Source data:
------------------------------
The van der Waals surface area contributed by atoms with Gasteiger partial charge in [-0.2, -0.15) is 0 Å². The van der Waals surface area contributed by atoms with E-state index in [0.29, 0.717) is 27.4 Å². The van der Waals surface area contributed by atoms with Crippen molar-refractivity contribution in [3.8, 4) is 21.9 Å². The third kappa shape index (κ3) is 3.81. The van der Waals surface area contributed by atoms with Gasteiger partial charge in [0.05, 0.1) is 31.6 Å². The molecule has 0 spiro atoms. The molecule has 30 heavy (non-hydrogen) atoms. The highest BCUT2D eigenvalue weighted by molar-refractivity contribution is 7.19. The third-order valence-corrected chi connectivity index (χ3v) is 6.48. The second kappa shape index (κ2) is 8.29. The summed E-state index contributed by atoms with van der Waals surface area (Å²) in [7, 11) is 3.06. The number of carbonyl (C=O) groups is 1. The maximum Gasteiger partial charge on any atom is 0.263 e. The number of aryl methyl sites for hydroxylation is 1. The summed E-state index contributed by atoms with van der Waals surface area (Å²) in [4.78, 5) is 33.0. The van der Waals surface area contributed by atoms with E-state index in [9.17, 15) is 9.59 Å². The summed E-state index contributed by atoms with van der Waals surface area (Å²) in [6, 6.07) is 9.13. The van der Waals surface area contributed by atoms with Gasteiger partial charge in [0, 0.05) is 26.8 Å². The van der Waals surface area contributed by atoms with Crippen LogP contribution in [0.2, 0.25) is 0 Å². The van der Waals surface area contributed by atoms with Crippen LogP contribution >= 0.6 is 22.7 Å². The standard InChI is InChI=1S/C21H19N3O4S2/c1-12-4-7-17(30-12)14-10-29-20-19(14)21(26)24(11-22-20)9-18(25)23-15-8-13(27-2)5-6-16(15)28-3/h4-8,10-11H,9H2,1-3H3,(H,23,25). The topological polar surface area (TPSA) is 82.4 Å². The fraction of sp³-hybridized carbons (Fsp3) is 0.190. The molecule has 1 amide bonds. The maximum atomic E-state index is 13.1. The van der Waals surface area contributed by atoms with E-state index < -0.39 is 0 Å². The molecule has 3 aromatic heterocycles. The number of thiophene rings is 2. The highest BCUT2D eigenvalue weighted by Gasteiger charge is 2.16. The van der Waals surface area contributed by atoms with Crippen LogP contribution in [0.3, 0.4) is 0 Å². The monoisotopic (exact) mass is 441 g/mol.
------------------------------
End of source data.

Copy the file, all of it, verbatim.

The van der Waals surface area contributed by atoms with Gasteiger partial charge in [-0.2, -0.15) is 0 Å². The van der Waals surface area contributed by atoms with E-state index in [0.29, 0.717) is 27.4 Å². The van der Waals surface area contributed by atoms with Crippen molar-refractivity contribution in [3.8, 4) is 21.9 Å². The third kappa shape index (κ3) is 3.81. The van der Waals surface area contributed by atoms with Gasteiger partial charge in [0.05, 0.1) is 31.6 Å². The molecule has 0 spiro atoms. The molecule has 30 heavy (non-hydrogen) atoms. The highest BCUT2D eigenvalue weighted by molar-refractivity contribution is 7.19. The third-order valence-corrected chi connectivity index (χ3v) is 6.48. The second kappa shape index (κ2) is 8.29. The summed E-state index contributed by atoms with van der Waals surface area (Å²) in [7, 11) is 3.06. The number of carbonyl (C=O) groups is 1. The maximum Gasteiger partial charge on any atom is 0.263 e. The number of aryl methyl sites for hydroxylation is 1. The summed E-state index contributed by atoms with van der Waals surface area (Å²) in [4.78, 5) is 33.0. The van der Waals surface area contributed by atoms with E-state index in [9.17, 15) is 9.59 Å². The summed E-state index contributed by atoms with van der Waals surface area (Å²) in [6, 6.07) is 9.13. The van der Waals surface area contributed by atoms with Gasteiger partial charge in [0, 0.05) is 26.8 Å². The van der Waals surface area contributed by atoms with Crippen LogP contribution in [0.2, 0.25) is 0 Å². The van der Waals surface area contributed by atoms with Crippen LogP contribution >= 0.6 is 22.7 Å². The standard InChI is InChI=1S/C21H19N3O4S2/c1-12-4-7-17(30-12)14-10-29-20-19(14)21(26)24(11-22-20)9-18(25)23-15-8-13(27-2)5-6-16(15)28-3/h4-8,10-11H,9H2,1-3H3,(H,23,25). The topological polar surface area (TPSA) is 82.4 Å². The fraction of sp³-hybridized carbons (Fsp3) is 0.190. The molecule has 1 amide bonds. The maximum atomic E-state index is 13.1. The van der Waals surface area contributed by atoms with E-state index < -0.39 is 0 Å². The molecule has 3 aromatic heterocycles. The number of thiophene rings is 2. The highest BCUT2D eigenvalue weighted by Gasteiger charge is 2.16. The van der Waals surface area contributed by atoms with Crippen LogP contribution in [0.3, 0.4) is 0 Å². The monoisotopic (exact) mass is 441 g/mol.